Mother Teresa, also known as Mary Teresa Bojaxhiu, was an Albanian-Indian Catholic nun who started the Missionaries of Charity in 1950. On August 26, 1910, she was born in Skopje, North Macedonia, a part of the Ottoman Empire.

Although English was the language of instruction for the Sisters of Loreto in India, Mother Teresa left her family in 1928 at 18 to join them at Loreto Abbey in Rathfarnham, Ireland, to acquire the language in preparation for a career as a missionary. Teresa never saw her mother or sister again after she departed.

In Darjeeling, in the lower Himalayas, where she learnt Bengali and worked as a teacher at St. Teresa's School close to her convent, she started her novitiate after arriving in India in 1929. On May 24, 1931, she made her first religious commitment. Because a sister in the monastery had already selected that name, she opted for its Spanish spelling, Teresa, in honour of Thérèse de Lisieux, the patron saint of missionaries.

On May 14, 1937, Teresa professed her formal vows while working as a teacher at the Loreto convent school in Entally, eastern Kolkata, adopting the title "Mother" as per Loreto tradition. She worked there for about 20 years before being named headmistress in 1944.

Although Mother Teresa liked her time as a teacher at the school, the poverty in Calcutta gradually distressed her. The city saw hardship and death due to the Bengal famine in 1943, and a period of Muslim-Hindu violence began with the Direct Action Day in August 1946.

Mother Teresa experienced a call from her inner conscience in 1946 while travelling by rail to Darjeeling to help the underprivileged people of India on behalf of Jesus. She requested permission to leave the school, which she later granted. She launched the Missionaries of Charity in 1950 and decided on the order's uniform, a white sari with two blue borders.

In 1948, she started missionary work among the underprivileged, trading in her customary Loreto uniform for a plain, white cotton sari with a blue border. Mother Teresa became an Indian citizen, spent time in Patna learning medicine fundamentals at Holy Family Hospital, and went into the slums. In Motijhil, Calcutta, she established a school before she started helping the hungry and poor.

A group of young ladies joined Mother Teresa in her mission to help the "poorest of the poor" at the start of 1949, and she set the groundwork for a new religious community.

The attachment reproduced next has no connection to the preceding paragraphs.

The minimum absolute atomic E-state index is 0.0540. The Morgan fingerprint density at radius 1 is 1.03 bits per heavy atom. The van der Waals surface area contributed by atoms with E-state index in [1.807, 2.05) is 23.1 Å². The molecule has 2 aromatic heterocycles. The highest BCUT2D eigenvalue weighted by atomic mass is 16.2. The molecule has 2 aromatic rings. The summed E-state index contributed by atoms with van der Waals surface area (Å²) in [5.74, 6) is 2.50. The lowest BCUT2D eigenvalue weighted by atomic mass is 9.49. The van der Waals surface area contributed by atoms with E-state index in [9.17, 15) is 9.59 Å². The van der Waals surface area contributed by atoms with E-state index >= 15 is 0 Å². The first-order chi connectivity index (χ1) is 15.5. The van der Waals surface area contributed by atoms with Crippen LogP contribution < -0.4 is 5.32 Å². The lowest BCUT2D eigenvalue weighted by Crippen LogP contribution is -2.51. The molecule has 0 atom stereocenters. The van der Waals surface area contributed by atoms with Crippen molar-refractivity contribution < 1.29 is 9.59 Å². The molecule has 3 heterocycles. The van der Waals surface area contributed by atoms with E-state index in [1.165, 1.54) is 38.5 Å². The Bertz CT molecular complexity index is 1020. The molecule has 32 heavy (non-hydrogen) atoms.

The 13-member Calcutta congregation had expanded to more than 4,000 sisters by 1997, who oversaw orphanages, AIDS hospices, and charitable facilities around the world, caring for alcoholics, refugees, the blind, the disabled, the elderly, the needy, and those affected by famine, epidemics, and floods. Over 450 brothers and 5,000 sisters made up the Missionaries of Charity as of 2007, and they ran 600 missions, schools, and shelters throughout 120 nations.

While visiting Pope John Paul II in Rome in 1983, Mother Teresa suffered a heart attack. She was given a pacemaker in 1989 after a second episode. She developed more heart issues following a case of pneumonia in Mexico in 1991. Mother Teresa offered to step down as the leader of the Missionaries of Charity, but after a vote by the congregation's sisters decided to keep her, and she accepted.

Mother Teresa suffered a broken collarbone in a fall in April 1996, and four months later, she had malaria and heart failure. Despite having heart surgery, it is evident that she was becoming worse. Teresa had cardiac issues, so the archbishop of Calcutta, Henry Sebastian D'Souza, assumed she might be under the devil's attack. As a result, he had a priest perform an exorcism (with her consent).

Mother Teresa resigned as leader of the Missionaries of Charity on March 13, 1997. On September 5, she passed away. The Missionaries of Charity had over 4,000 sisters and a brotherhood affiliated with them, with 300 members at the time of her death. They had 610 missions in 123 different countries.

They comprised soup kitchens, children's and family counselling programs, orphanages, and schools. They also featured hospices and facilities for those with HIV/AIDS, leprosy, and tuberculosis. By the 1990s, over a million coworkers supported the Missionaries of Charity.